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Meaningful Books and Great Authors
A university colleague asked me, and many other friends, to list ten books which had meant a great deal to us, stayed with us, and to do it quickly. I tried to cooperate, I really did, but what came flooding into my mind were for the most part, not single books, but authors who had been my intellectual, artistic, and spiritual companions for many years, in some cases for decades. In no particular order, here are the authors and books which came to mind.
I should say before I move on that both my love of, and breadth in, reading are the result of being raised by two consummate readers: my mother, Betty Jo Baker Ast, and my father, Jacek Stanislaus Zhiemowit Ast.
Between the two of them our house, our apartment, our suitcases were always filled with, books on history, literature, science, art and artists, geography, government, poetry, military affairs, pottery, sociology, religion, nature, psychology, travel, grammar, spirituality, myths, fables, linguistics, social studies, etymology, technology, economics, astronomy ... and did I mention novels?
I have a lengthy "gratitude list" of things my parents were responsible for and near the top of the list is my deep and abiding love for language and ideas. This hub is for Betty and Jacek.
Potok, Lewis, Rilke, Asimov, Brooks
Chaim Potok -- Jewish Rabbi and author -- The Chosen, The Promise, My Name is Asher Lev, In the Beginning, Wanderings: Chaim Potok’s Story of the Jews, The Book of Lights, Davita’s Harp.
C. S. Lewis -- Out of the Silent Planet, Perelandra, That Hideous Strength, A Grief Observed, The Chronicles of Narnia, Surprised by Joy, Till We Have Faces, The Allegory of Love, The Abolition of Man, The Dark Tower, The Four Loves, Weight of Glory, Words to Live By, The Great Divorce, The Joyful Christian, Letters to Malcolm, Mere Christianilty, The Problem of Pain, The Screwtape Letters
Rainer Maria Rilke -- German / Russian poetry, The Book of Hours, Letters to a Young Poet, The Book of Images, New Poems, Sonnets to Orpheus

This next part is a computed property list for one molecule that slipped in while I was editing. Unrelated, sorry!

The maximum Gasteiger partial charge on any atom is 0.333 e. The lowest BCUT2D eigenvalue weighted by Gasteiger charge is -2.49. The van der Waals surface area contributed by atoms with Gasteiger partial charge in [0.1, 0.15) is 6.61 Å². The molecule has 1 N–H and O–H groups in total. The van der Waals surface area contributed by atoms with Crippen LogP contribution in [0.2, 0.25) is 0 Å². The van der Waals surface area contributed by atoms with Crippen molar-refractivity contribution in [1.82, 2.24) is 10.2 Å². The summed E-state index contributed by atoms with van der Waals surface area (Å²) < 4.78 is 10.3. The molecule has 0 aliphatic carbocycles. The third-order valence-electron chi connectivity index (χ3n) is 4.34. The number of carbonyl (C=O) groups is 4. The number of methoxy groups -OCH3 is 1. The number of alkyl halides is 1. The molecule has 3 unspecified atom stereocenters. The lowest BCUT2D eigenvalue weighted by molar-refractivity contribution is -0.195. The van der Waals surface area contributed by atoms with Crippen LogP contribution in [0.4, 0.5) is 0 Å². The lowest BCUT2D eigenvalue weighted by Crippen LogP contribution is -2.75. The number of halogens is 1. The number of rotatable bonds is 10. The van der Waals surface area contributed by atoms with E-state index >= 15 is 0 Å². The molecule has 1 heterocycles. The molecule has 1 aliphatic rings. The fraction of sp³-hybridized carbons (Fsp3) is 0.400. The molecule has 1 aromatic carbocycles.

Isaac Asimov -- Foundation, Foundation and Empire, Second Foundation, and 463 additional books and innumerable essays on science, society, science fiction, etc.
David Brooks -- On Paradise Drive, BOBOS in Paradise, The Social Animal, New York Times Columnist
Sachs, Gladwell, Frankl, Smith, Alcott
Oliver Sachs -- Migraine, Awakenings, A Leg to Stand On, The Man Who Mistook his Wife for a Hat, Seeing Voices: A Journey Into the World of the Deaf, The Island of the Colorblind, Uncle Tungsten: Memories of a Chemical Childhood, Oaxaca Journal, Musicophilia: Tales of Music and the Brain, The Mind's Eye, Hallucinations
Malcolm Gladwell -- Blink: The Power of Thinking Without Thinking, Outliers: The Story of Success, The Tippping Point: How Little Things can Make a Big Difference, What the Dog Saw: And Other Adventures, David and Goliath: Underdogs, Misfits, and the art of Battling Giants
Victor Frankl -- Man's Search for Meaning, The Unheard Cry for Meaning, Recollections
Martin Cruz Smith -- Stallion Gate, Gorky Park, Polar Star, Red Square, Havana Bay, December 6, Wolves Eat Dogs, Stalin’s Ghost, Three Stations, Tatiana
Louisa May Alcott -- Almost Everything
These are all marvelous authors, artists working in the medium of language, but they also, in quite different ways, and perhaps without explicitly intending to, all write from a moral, philosophical, or spiritual stance.
Without being narrow or judgmental, they understand, and in the case of fiction, their characters understand the difference between right and wrong, good and evil.
They grasp the importance of living out of a moral, philosophical, or spiritual set of values, rather than living with no goal other than personal power and pleasure. This I find immensely admirable, challenging, and valuable. Selah.